The Colorful, Blossoming D.C. Arts Scene In The 1950s, '60s In 1965 the work of six local painters went on exhibit at the now-defunct Washington Gallery of Modern Art. The show launched a movement, and the painters' work now hangs in major museums. One of those artists, now 97, lives in Arlington, Va.
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The Colorful, Blossoming D.C. Arts Scene In The 1950s, '60s

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The Colorful, Blossoming D.C. Arts Scene In The 1950s, '60s

The Colorful, Blossoming D.C. Arts Scene In The 1950s, '60s

The Colorful, Blossoming D.C. Arts Scene In The 1950s, '60s

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  • <iframe src="https://www.npr.org/player/embed/360300912/360300913" width="100%" height="290" frameborder="0" scrolling="no" title="NPR embedded audio player">
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In 1965 the work of six local painters went on exhibit at the now-defunct Washington Gallery of Modern Art. The show launched a movement, and the painters' work now hangs in major museums. One of those artists, now 97, lives in Arlington, Va.

RENEE MONTAGNE, HOST:

Nearly 50 years ago in an art show in Washington, D.C., launched a movement that announced there was more to the nation's capital than politics. The exhibition featured the work of six local D.C. painters at the now defunct Washington Gallery of Modern Art. The work of those painters now hangs in major museums. NPR special correspondent Susan Stamberg tracked down one of the artists at his home and studio in Arlington, Virginia.

SUSAN STAMBERG, BYLINE: Ninety-seven years old, handsome still with blue eyes and abundant white hair, Paul Reed, is rangy, looks too tall for his house.

PAUL REED: I'm sort of low man on the totem pole of that group of six.

STAMBERG: You're the low man on the totem pole, but you're also the last man standing.

REED: (Laughter) Right, right. I've lived to tell the tale.

STAMBERG: The others were Kenneth Noland, Morris Louis, Howard Mehring, Thomas Downing and Gene Davis.

REED: Gene and I were boyhood friends. We lived out in Northeast in the same neighborhood.

STAMBERG: Famous worldwide now for his strict stripes of bright color, Gene Davis and Paul Reed hung out together as kids, grew up, got jobs, started painting and looking at art.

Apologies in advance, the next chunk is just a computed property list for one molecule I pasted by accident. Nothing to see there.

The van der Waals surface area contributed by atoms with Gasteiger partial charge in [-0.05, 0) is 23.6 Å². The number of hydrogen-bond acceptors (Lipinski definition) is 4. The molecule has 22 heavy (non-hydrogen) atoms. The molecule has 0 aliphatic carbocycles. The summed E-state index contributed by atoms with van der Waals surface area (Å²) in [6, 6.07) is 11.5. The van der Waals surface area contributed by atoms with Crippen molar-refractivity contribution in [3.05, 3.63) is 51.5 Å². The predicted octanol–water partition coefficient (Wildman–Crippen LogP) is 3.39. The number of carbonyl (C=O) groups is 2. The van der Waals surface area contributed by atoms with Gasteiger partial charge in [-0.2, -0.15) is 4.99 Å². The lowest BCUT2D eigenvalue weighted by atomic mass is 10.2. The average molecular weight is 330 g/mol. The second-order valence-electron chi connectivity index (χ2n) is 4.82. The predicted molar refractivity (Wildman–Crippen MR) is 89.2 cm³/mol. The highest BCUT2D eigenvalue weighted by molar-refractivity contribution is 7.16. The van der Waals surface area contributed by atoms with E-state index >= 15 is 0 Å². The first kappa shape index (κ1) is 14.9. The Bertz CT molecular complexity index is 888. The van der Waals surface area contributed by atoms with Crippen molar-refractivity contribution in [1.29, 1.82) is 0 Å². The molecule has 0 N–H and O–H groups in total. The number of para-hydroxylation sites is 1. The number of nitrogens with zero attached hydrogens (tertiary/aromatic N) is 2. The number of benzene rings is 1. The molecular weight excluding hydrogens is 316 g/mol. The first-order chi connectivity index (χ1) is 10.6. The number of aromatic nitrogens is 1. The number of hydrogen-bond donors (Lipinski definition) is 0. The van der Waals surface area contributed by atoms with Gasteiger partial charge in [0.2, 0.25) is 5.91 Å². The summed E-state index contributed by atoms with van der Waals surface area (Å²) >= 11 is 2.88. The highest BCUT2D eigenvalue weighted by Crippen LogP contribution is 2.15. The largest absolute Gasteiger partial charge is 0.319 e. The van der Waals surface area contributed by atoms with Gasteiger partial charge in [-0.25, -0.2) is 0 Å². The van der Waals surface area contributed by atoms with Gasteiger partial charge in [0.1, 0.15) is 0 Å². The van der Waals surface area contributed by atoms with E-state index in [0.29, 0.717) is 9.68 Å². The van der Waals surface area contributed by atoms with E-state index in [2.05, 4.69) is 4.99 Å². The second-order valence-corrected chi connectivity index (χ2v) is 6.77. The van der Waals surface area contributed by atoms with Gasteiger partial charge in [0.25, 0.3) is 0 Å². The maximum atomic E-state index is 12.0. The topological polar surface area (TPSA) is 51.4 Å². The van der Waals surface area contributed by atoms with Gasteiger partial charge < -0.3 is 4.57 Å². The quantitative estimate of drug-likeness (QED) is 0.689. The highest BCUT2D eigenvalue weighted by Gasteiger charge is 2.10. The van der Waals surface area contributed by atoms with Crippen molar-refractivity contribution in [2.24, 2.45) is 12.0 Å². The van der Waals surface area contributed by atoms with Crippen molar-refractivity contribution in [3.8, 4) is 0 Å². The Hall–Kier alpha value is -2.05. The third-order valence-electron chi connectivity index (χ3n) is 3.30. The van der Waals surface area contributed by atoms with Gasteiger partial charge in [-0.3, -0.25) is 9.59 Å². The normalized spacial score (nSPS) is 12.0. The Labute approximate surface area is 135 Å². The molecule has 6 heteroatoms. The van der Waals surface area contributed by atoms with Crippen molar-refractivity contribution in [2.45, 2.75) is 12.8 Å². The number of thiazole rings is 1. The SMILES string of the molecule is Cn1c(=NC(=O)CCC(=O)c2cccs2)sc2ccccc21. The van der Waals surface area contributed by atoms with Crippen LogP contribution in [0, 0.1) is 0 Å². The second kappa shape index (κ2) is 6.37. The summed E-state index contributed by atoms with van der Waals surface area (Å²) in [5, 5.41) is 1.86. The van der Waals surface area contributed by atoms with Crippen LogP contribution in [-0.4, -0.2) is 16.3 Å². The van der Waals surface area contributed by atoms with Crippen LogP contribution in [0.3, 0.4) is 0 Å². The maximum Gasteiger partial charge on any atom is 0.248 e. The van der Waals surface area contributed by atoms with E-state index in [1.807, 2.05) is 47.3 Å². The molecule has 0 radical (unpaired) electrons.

REED: We'd go to the Phillips Gallery and the National at lunch time.

STAMBERG: In 1950s and '60s, they began showing their art.

What was Washington like? What was the art scene like here in Washington?

REED: Nothing, zero.

STAMBERG: But somehow D.C. artists found one another. Reed and Davis met Noland and Louis. They were all working with vivid colors, abstractions, but not the drips and ropes of paint that Jackson Pollock was wrestling in New York. Clement Greenberg took notice. Greenberg was the art critic of the day and endorsed the Washington color painters also known as the Washington Color School. Greenberg was a big Pollock promoter, but he saw in these painters a shift from abstract Expressionism to color field painting. Greenberg brought important attention to Reed and the other D.C. artists.

REED: The bomb went off here, and I was in the middle of it.

STAMBERG: Washington insulated the six from the competitive pressures of the New York art scene. They could flourish here, concentrating on art, not commerce. Paul Reed never left.

REED: The studio is downstairs, and I start at the top. It's a little easier.

STAMBERG: His basement studio is covered with canvases, rolls of painted and stained cloth, looks like a fabric store. Paint dribbles down the side of the old washer and dryer. Every surface is swamped with artworks or their makings. Jars of crayons, pencils, brushes, paint - Paul Reed uses unprimed canvases and acrylic paints. You can dilute acrylics with water and bleed luminous color into the campus.

When you first used that paint, after so many years of oil, was it like a revolution for you?

REED: Oh, absolutely. The painting blossoms in front of your eyes, and it's just absorbed in and spreads and sits there.

STAMBERG: He wants to show me or teach me. He taught at the Corcoran Art School for years. He dips a brush into some paint.

REED: You see if we start light, here's a yellow.

STAMBERG: Wipes the paint into a small sloppy dish - then.

REED: Just put a drop of something in there and - water, and you're ready.

STAMBERG: Another brush jams into blue paint. Reed mixes it with the yellow, cuts a piece of muslin off a roll with a razor blade. Are you a lefty?

REED: Yes. All great artists are left-handed and blue-eyed. You didn't know that?

STAMBERG: But it explains my inability to make an art.

REED: Leonardo, Cezanne. Yep, you have to be left-handed. It comes with the territory.

STAMBERG: Now he pours the watery mixed acrylic paint on to the piece of cloth. He moves the color around by lifting one corner of the fabric, then another corner. The paint stains the cloth, soaks into it. Transparent veils of color appear. He turns to me.

REED: You want to pour it?

STAMBERG: Oh, no, you're the artist.

REED: Well, how artistic is this? You could close your eyes and do it.

STAMBERG: Well, how does that make you an artist?

REED: Nothing makes you an artist. You is or you ain't, I tell you. But it's in the judgment. The materials and process moves out of the way, then you're free. It's a sensibility situation.

STAMBERG: Paul Reed, the last of the original six Washington Color School painters has been trusting his intuition for almost a century. His work can be seen in collections at the Phoenix Art Museum, the Detroit Institute of Art, the National Gallery of Art, among others. In Washington, I am right-handed Susan Stamberg, NPR News.

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